Various efforts have been made to group or categorize the gifts mentioned in Scripture. Peter seems to distinguish between speaking gifts and service gifts in I Peter 4:10-11 where he writes, "As every man hath received the gift, even so minister the same one to another, as good stewards of the manifold grace of God. If any man speak, let him speak as the oracles of God; if any man minister, let him do it as of the ability which God giveth." Some gifts focus primarily on "doing" and others on "speaking."
In order to serve various teaching purposes, others have attempted to categorize the gifts under various headings. They would be listed in their categories as follows.
|2. /Speaking /Serving
Each of these divisions has merit, depending on the purpose being served. The three-fold division between support, service, and sign gifts is helpful in its distinction between some of the permanent gifts. Some gifts carry with them particular honor because they are especially vital to the church. These are the support gifts which focus on the public ministry of the Word. In this sense they support the church. The other of the permanent gifts, although essential, do not carry such dignity. These are differences the apostle recognizes and will be developed in chapter 6. Also this grouping recognizes the special significance of sign gifts -- gifts, chiefly apostolic, which served to authenticate the apostles and their message. This also will be developed later in the discussion of the miraculous gifts.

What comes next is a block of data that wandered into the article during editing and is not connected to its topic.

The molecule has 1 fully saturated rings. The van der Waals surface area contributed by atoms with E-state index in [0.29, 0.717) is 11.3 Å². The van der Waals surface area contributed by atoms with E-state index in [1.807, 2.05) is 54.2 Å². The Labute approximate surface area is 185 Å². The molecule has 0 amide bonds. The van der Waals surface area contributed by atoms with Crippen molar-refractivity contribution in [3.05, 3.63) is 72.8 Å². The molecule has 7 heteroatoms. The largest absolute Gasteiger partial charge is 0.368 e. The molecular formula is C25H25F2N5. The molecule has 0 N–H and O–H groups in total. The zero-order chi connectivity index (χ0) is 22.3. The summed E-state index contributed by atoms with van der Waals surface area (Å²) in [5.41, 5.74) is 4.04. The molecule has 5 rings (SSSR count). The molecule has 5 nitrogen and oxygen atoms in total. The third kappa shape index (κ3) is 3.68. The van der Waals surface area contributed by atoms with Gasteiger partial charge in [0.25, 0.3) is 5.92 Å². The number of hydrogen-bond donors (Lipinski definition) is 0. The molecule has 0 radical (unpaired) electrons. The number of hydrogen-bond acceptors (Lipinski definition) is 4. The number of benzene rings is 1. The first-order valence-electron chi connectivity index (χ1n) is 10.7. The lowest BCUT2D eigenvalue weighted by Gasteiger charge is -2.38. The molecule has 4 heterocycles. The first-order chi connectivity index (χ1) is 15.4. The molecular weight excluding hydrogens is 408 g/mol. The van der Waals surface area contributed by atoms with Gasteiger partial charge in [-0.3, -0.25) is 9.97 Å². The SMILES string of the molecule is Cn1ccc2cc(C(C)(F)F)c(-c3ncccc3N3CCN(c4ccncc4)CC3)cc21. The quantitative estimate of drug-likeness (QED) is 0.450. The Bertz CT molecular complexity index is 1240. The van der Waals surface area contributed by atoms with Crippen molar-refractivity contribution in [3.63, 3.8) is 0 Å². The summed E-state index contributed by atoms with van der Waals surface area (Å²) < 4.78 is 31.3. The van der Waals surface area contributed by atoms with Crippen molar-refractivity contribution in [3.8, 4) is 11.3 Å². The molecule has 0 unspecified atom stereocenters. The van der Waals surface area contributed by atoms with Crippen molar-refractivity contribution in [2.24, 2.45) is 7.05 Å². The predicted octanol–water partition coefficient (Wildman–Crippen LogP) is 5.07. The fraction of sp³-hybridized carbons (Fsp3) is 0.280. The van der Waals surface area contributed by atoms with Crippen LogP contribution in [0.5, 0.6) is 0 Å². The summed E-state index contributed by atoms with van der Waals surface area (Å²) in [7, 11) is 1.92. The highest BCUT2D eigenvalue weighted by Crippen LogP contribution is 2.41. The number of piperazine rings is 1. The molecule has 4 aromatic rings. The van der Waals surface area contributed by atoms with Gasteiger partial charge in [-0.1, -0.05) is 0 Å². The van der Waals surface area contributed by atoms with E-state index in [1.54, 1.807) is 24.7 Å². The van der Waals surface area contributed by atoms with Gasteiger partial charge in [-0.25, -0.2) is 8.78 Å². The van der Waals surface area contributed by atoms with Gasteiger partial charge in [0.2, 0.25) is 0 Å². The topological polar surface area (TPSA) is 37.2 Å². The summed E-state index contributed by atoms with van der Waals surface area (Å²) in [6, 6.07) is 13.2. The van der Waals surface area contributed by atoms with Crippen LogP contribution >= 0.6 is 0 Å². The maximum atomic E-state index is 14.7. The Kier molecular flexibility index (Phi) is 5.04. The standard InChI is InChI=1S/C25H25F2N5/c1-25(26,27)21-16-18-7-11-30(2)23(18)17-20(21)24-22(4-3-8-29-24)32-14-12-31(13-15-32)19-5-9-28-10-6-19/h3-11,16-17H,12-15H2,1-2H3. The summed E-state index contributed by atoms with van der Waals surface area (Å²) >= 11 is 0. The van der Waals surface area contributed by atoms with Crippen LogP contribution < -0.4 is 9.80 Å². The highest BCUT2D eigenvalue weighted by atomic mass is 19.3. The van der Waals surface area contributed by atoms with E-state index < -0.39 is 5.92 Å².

The four-fold division of foundational, support, service, and sign gifts further recognizes the important distinction between the temporary foundational gifts and the other supportive gifts which are permanent, being a part of the superstructure phase of the church rather than its foundational phase of building.
For the purposes of this study, the simple two-fold division between the temporary and the permanent gifts will be maintained. It is especially important for us in this day to recognize which gifts are no longer in operation and which of them are. Part Two of this book will examine the permanent gifts; concerning them there is little debate today. Part Three will investigate the temporary gifts in some detail.
Whichever method of division is employed, it is important to recognize the differences which exist between certain gifts. There are differences in function, differences in importance, and differences in purpose which, when recognized, greatly enhance our understanding of the gifts themselves.